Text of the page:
5 Things You Need to Know About the Zika Virus

5 Things You Need to Know About the Zika Virus

You might have only heard of Zika in the past month or two, but this mosquito-borne virus has actually been around since 1947. In 2007, an outbreak in the South Pacific allowed the virus to rapidly travel, and as of this writing, at least 1.5 million Brazilians have been affected. The U.S. Centers for Disease Control and Prevention (CDC) predicts that the virus will be common in the U.S. by the end of the summer, and there are already a handful of reports of infected Americans.

This might sound frightening, but there's no need to panic just yet. We don't fully understand Zika, but we do know that it's a minor issue for most people.

What is Zika?

Zika is a minor virus that only produces symptoms in 1 in 5 people. Joint pain, rashes, conjunctivitis, and headaches are common. The virus usually clears up on its own. Few people need treatment, and only a fraction of a percent are hospitalized. Almost no one dies from Zika. Despite Brazil's massive outbreak, only three deaths have been reported. That's a death rate lower than the common cold, so don't panic. If you are elderly or immunocompromised, talk to your doctor about what you can do to reduce your exposure to Zika.

Who is at risk for Zika?

As of February 2016, the only known cases of Zika in the U.S. are among people who have traveled to locales where there is an outbreak. As mosquitoes begin to breed and bite people, that will likely change. Southern states tend to have the worst and earliest mosquito problems, and if you live in the southeastern U.S., your risk is highest.

There is some evidence that Zika may be sexually transmitted, so safer sex practices could reduce your exposure to the virus.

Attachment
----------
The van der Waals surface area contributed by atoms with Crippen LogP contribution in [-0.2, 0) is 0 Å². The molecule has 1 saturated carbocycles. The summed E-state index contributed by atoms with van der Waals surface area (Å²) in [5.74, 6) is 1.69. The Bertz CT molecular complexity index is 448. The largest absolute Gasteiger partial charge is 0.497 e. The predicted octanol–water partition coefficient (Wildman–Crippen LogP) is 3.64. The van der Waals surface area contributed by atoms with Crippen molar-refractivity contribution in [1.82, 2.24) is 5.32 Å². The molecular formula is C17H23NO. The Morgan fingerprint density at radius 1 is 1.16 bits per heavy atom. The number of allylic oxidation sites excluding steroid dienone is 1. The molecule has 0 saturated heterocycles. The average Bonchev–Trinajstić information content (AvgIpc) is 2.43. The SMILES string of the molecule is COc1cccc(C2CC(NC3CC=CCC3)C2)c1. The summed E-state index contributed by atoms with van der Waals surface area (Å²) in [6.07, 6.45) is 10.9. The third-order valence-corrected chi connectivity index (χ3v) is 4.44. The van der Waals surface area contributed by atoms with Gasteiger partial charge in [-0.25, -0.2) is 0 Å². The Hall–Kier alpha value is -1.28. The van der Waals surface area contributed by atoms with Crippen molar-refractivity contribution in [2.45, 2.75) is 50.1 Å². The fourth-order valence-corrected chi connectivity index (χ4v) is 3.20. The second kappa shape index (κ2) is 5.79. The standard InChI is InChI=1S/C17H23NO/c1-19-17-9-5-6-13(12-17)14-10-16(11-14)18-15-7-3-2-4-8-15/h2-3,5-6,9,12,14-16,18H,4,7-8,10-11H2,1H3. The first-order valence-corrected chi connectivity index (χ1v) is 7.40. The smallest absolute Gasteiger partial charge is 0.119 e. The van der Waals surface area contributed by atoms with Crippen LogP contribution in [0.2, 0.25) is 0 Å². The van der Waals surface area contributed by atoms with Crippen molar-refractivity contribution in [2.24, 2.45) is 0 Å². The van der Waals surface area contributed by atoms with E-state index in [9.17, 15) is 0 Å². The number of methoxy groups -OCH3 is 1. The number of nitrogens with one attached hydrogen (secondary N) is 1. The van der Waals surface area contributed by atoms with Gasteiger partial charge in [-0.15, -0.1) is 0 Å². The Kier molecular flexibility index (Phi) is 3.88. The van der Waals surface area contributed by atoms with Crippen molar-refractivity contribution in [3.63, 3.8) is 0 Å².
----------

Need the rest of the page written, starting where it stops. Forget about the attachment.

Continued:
Pregnant women and Zika

The primary concern about Zika is that it is associated with a condition called microcephaly. Women infected with the virus may give birth to children with this birth defect, which produces an unusually small head. Symptoms vary, but many children with microcephaly have severe intellectual or developmental delays.

If you are pregnant or plan to become pregnant, you need to know five things:

  • The link between Zika and microcephaly is correlative, and not conclusive. Some research suggests a mosquito larvicide may be to blame. Mainstream sources have attempted to debunk this theory by pointing out that the larvicide is EPA-approved, but EPA-approved pesticides have produced birth defects and other health issues before.
  • Zika's harmful effects seem to be most severe during the first trimester. Women should be careful about outdoor activities during the first 12 weeks of pregnancy.
  • If you suspect you have been infected with Zika, talk to your doctor immediately. No vaccine is available, but treatment may reduce your child's risk of a birth defect.
  • Insect repellents are safe to use during pregnancy. Citronella candles and wristbands may also work, but the risk of Zika is far more severe than any risk you may have heard associated with insect repellents. Avoiding mosquito bites is the single most effective strategy you can adopt for preventing Zika infection.
  • Long, loose-fitting, light-colored clothing can keep you cool while helping to protect you from mosquito bites. 






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